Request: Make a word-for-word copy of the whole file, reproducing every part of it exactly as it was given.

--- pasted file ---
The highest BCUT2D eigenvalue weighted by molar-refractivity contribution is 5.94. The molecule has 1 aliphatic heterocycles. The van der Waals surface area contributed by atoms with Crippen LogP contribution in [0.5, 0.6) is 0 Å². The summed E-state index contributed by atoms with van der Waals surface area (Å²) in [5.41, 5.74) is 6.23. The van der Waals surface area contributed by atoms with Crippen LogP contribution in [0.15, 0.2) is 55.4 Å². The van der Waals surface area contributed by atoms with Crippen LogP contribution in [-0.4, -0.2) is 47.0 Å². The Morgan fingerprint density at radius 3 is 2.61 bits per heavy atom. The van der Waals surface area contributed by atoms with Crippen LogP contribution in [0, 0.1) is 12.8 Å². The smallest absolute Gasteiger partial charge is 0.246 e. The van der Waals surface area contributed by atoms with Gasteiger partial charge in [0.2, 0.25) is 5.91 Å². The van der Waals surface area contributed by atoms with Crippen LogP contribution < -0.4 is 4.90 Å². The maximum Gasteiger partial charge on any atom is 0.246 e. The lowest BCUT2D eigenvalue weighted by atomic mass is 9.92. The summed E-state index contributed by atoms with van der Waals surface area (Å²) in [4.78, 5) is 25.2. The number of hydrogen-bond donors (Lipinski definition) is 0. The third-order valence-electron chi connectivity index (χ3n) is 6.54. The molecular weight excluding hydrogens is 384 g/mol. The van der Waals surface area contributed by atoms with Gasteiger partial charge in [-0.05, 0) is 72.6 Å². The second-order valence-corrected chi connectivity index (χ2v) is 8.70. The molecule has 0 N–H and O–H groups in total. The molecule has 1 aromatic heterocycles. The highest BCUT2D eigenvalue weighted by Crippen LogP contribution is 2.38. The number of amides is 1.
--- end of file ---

The highest BCUT2D eigenvalue weighted by molar-refractivity contribution is 5.94. The molecule has 1 aliphatic heterocycles. The van der Waals surface area contributed by atoms with Crippen LogP contribution in [0.5, 0.6) is 0 Å². The summed E-state index contributed by atoms with van der Waals surface area (Å²) in [5.41, 5.74) is 6.23. The van der Waals surface area contributed by atoms with Crippen LogP contribution in [0.15, 0.2) is 55.4 Å². The van der Waals surface area contributed by atoms with Crippen LogP contribution in [-0.4, -0.2) is 47.0 Å². The Morgan fingerprint density at radius 3 is 2.61 bits per heavy atom. The van der Waals surface area contributed by atoms with Crippen LogP contribution in [0, 0.1) is 12.8 Å². The smallest absolute Gasteiger partial charge is 0.246 e. The van der Waals surface area contributed by atoms with Gasteiger partial charge in [0.2, 0.25) is 5.91 Å². The van der Waals surface area contributed by atoms with Crippen LogP contribution < -0.4 is 4.90 Å². The maximum Gasteiger partial charge on any atom is 0.246 e. The lowest BCUT2D eigenvalue weighted by atomic mass is 9.92. The summed E-state index contributed by atoms with van der Waals surface area (Å²) in [4.78, 5) is 25.2. The number of hydrogen-bond donors (Lipinski definition) is 0. The third-order valence-electron chi connectivity index (χ3n) is 6.54. The molecular weight excluding hydrogens is 384 g/mol. The van der Waals surface area contributed by atoms with Gasteiger partial charge in [-0.05, 0) is 72.6 Å². The second-order valence-corrected chi connectivity index (χ2v) is 8.70. The molecule has 0 N–H and O–H groups in total. The molecule has 1 aromatic heterocycles. The highest BCUT2D eigenvalue weighted by Crippen LogP contribution is 2.38. The number of amides is 1.